Facebook doesn’t really support IE6

Blimey. I didn’t realise that Facebook are trending down support for IE6. The “new look” is disabled, and if you use the old look you get a big message complaining about your browser choice:

You may want to upgrade your browser [from IE6]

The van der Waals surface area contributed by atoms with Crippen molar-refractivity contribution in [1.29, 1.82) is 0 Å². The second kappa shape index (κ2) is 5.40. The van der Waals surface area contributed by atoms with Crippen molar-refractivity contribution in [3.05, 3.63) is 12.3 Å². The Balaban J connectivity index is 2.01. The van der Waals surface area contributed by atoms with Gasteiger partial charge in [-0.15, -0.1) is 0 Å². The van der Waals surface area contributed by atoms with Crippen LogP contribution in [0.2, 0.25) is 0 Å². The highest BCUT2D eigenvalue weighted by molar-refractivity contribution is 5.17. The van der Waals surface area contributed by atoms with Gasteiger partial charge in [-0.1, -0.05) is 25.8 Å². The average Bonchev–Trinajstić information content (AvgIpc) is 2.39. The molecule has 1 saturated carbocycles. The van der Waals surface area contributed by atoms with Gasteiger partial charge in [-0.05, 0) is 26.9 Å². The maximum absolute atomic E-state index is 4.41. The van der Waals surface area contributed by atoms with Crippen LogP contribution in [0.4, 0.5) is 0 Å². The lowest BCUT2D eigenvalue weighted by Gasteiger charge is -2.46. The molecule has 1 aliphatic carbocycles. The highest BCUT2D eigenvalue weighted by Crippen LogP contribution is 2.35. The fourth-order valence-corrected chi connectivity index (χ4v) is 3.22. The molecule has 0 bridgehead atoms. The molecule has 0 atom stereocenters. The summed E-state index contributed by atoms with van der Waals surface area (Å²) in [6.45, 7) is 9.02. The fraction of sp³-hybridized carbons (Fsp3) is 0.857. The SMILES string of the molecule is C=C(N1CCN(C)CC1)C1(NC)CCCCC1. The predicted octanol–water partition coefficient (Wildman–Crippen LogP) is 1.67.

Two interesting things here: first, they recommend that you try another browser, and give a list of Firefox, Safari, and Flock as well as “upgrade to Internet Explorer 7”. Flock? I bet the Opera people are a bit hacked off about that. Second: there have been a few cases so far of people dropping support for IE6 (MobileMe, not that that really counts because all its users are Mac people, and 37 Signals, ditto), but nothing remotely as high-profile as Facebook. This is the boot starting to descend, I think. IE6 is already the bugbear of the industry (and has been for some time: I said “Internet Explorer is the new Netscape 4” in 2005 and I was hardly the first!); how long before we see support for it drop to Netscape 4 levels of “you get the unenhanced non-JavaScript version”? I’d like to see more people publish browser stats for their websites. Yes, they’re unreliable, yes people change their user agent, blah blah blah. They’ll give us an indication, though; how many people out there are using IE6? Google Analytics tells me that 36% of my visitors are using IE, and 37% of those are using IE6, which means that IE6 visitors to my site are down to under 15%. (If you’re not using Analytics, analog -G -A +a +B <apache logfile> will give you a browser list, as will many other things.) Other people will doubtless differ, and I’d be thoroughly interested in seeing more of these percentages from sites with a different user-base to mine. If you’re a company, tell us what percentage of your users are using IE6! We’re not going to get stats out of Google or Yahoo or the BBC, but non-behemoths will do fine here. Everyone else, start thinking: where’s the cut-off point? How low does IE6’s market share need to go before it’s reasonable to not devote extra development time to it? “Extra” is the keyword there — people thinking “hey, Opera/Safari/Firefox 3/IE8 has less than 15% market share in my statistics, let’s cut them off, Mr. Microsoft Hater” need to consider that modern browsers don’t (or at least shouldn’t) take any extra development time to work around their idiosyncrasies. (In practice, Safari does require more extra development time than I’d like, I find, but its market share is high enough (or the idiosyncracies are infrequent enough) that supporting it is broadly worth the effort.) So: if you have IE6 stats, publish them. If you’re a web hacker: when should we cut off the ailing IE6’s life support? Speak now…

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